About the EEB
How the EU works
Around 80% of environmental laws in EU countries are made in Brussels, so it's clearly important to understand how the EU works. However, the EU system can be confusing. Below are some explanations to clarify the most important aspects of EU policy making.
European Union (EU):
The EU is currently made up of 28 Member States located in Europe.
We often speak about “Europe” making reference to a political area which, in geographical terms, is only about half of the continent. The EU is often used, then, as the most appropriate term.
The EU is less than a federation of states but more than an inter-governmental body, and its power towards Member States depends on the policy area. The international trade relations are almost centralised, as the EU is an economic and political union, while, for example, social and cultural policies are less centralised.
Concerning environmental policies, there is harmonisation at EU level in areas directly affecting the internal market for goods and services, while there are minimum standards and political agreements in many other areas.
Law and Policy making:
Despite the existence of different procedures for different issues, since the Lisbon Treaty entered into force in December 2009 the predominant procedure for EU lawmaking is the following:
The Commission makes a proposal which needs to be approved by Parliament and the Council together to become law. Those two bodies negotiate a final text while the Commission has some influence in this process in its different phases.
EU environmental law and policy:
The EU works with Directives, Regulations, Decisions and Programmes:
- Regulations are applied directly at EU level
- Directives need to be transposed into national laws first. This is why Directives are being used more often, as national legal systems differ and because member states have the right, in most cases, to go beyond the minimum requirements of EU law
- Decisions are seldom used in the environmental field
- Programmes are set up for a long term approach.
The Commission also produces Strategies and discussion documents which cannot be amended and only commented upon by other institutions.
The European Commission is the executive body of the EU, and it initiates legislation processes and has the task to ensure compliance once laws are adopted. In our view, the Commission often has insufficient means to monitor compliance in the environmental field.
At the moment the President of the European Commission is Jean-Claude Juncker, the Climate Action and Energy Commissioner is Miguel Arias Cañete and the Environment, Maritime Affairs and Fisheries Commissioner is Karmenu Vella.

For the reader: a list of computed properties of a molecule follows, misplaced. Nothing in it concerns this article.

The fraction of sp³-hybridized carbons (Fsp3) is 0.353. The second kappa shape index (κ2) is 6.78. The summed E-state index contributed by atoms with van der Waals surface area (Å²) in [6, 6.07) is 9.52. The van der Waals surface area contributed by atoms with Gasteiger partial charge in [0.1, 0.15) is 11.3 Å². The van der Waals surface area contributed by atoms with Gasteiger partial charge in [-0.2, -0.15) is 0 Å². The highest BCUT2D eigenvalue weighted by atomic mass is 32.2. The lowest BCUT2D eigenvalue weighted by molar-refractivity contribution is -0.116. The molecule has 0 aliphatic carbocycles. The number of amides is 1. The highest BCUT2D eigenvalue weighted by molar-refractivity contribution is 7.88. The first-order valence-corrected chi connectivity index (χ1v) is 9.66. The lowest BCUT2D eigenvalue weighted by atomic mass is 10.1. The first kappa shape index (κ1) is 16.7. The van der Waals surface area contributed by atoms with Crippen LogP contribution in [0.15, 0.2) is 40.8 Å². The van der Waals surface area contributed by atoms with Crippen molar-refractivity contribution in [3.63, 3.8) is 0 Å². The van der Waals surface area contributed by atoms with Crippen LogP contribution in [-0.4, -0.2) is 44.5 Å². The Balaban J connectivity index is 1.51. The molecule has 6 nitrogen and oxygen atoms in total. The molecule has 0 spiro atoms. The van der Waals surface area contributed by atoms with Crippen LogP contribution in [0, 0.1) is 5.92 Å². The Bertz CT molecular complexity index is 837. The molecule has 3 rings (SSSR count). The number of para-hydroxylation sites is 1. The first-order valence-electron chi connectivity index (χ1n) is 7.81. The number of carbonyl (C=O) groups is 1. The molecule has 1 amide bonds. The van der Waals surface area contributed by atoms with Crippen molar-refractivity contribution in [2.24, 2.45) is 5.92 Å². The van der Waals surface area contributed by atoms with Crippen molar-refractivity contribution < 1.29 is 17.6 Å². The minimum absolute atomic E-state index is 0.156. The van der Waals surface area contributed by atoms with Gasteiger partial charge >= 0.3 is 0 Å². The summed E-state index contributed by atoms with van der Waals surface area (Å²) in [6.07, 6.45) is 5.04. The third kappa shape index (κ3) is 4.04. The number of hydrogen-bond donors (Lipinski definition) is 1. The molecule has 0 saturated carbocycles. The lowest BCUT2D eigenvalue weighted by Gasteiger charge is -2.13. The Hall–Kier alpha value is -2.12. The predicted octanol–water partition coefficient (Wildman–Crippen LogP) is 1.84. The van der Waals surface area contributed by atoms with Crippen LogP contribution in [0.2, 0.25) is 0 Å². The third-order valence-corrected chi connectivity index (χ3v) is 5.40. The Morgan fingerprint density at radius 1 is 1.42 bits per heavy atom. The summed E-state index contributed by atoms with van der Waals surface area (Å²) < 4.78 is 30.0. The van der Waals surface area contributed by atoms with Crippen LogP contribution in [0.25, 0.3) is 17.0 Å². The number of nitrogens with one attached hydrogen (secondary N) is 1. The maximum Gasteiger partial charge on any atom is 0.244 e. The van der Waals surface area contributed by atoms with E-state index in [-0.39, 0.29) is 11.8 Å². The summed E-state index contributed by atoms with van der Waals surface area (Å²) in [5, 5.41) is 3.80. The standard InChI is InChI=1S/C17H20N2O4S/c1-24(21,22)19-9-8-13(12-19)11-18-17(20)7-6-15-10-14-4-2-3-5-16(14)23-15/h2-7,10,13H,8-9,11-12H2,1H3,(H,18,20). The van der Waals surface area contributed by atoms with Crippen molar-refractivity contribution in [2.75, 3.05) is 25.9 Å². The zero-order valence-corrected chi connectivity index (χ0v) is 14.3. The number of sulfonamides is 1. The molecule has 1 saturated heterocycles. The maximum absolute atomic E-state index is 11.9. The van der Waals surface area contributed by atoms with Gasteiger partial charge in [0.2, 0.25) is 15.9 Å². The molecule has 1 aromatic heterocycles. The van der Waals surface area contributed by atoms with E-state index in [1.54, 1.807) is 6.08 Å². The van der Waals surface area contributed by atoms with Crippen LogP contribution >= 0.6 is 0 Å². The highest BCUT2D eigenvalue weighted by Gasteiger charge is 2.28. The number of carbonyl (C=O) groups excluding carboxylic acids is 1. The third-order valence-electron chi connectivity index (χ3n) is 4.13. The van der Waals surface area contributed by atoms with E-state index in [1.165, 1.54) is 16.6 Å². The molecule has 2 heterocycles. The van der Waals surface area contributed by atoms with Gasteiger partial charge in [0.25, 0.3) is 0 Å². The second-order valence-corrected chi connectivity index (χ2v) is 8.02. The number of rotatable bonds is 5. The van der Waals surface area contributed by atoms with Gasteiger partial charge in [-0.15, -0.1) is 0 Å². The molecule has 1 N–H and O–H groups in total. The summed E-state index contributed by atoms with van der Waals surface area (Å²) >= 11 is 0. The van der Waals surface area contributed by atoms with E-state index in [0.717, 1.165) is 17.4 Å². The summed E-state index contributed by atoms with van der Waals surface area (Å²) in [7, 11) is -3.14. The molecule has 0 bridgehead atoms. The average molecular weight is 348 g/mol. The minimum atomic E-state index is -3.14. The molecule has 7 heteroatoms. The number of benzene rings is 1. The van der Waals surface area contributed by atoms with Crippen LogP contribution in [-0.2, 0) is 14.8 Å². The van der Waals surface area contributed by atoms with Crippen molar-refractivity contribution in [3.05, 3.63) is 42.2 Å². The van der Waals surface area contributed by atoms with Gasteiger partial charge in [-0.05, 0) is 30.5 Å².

It is composed of the senior political leaders of the Member States which in most cases are Prime Ministers, sometimes Presidents.
It gives the political lead, and it has increasingly become involved in specific issues, such as climate and energy. Since 1 December 2014 the President of the European Council has been Donald Tusk.
The Council of Ministers:
It is one of the two legislative bodies in the EU, the other being the European Parliament. The Council is composed of twenty-eight national ministers (one per state). The exact membership depends upon the topic. For instance, when discussing agricultural policy the Council is formed by the twenty-eight national ministers whose portfolio includes this policy area.
It represents the governments in the decision making process on specific issues. It is chaired by Ministers from the EU Presidency. The Presidency rotates every six months.
The European Parliament:
The European Parliament is directly elected by the EU citizens, through national elections and it is currently composed of 751 MEPs. The European Parliament (EP) is organised in political groups, although some MEPs do not belong to any group. However, political division lines are often affected by different national interests and programmes of the national political parties the MEPs belong to.
EP decisions are almost always prepared in EP Committees. Normally the Environment Committee is leading on environmental issues but other Committees can give input as well.
Giovanni La Via of the European People's Party (EPP) group, who is from Italy is currently chair of the Environment Committee.
Other EU Institutions:
The decision making bodies mentioned above have two permanent advisory bodies: the Committee of Regions - composed by politicians active at local and sub-national level - and the European Economic and Social Committee composed of representatives of business, trade unions and other civil society organisations, appointed by national governments. It is also important to mention the European Court of Justice which decides on conflicts arising over the implementation of EU law.
Other EU Agencies:
The EU has a number of agencies assisting in the implementation of policies. Concerning the environmental agenda, the European Environmental Agency (based in Copenhagen) is an essential information source about the state of the EU’s environment, trends and impact of policies.
The European Chemicals Agency based in Helsinki is the implementing body of EU’s Chemicals Policy (REACH) and the European Food Safety Agency is based in Parma, Italy, which, for example, can advise on the acceptability of pesticides and GMOs.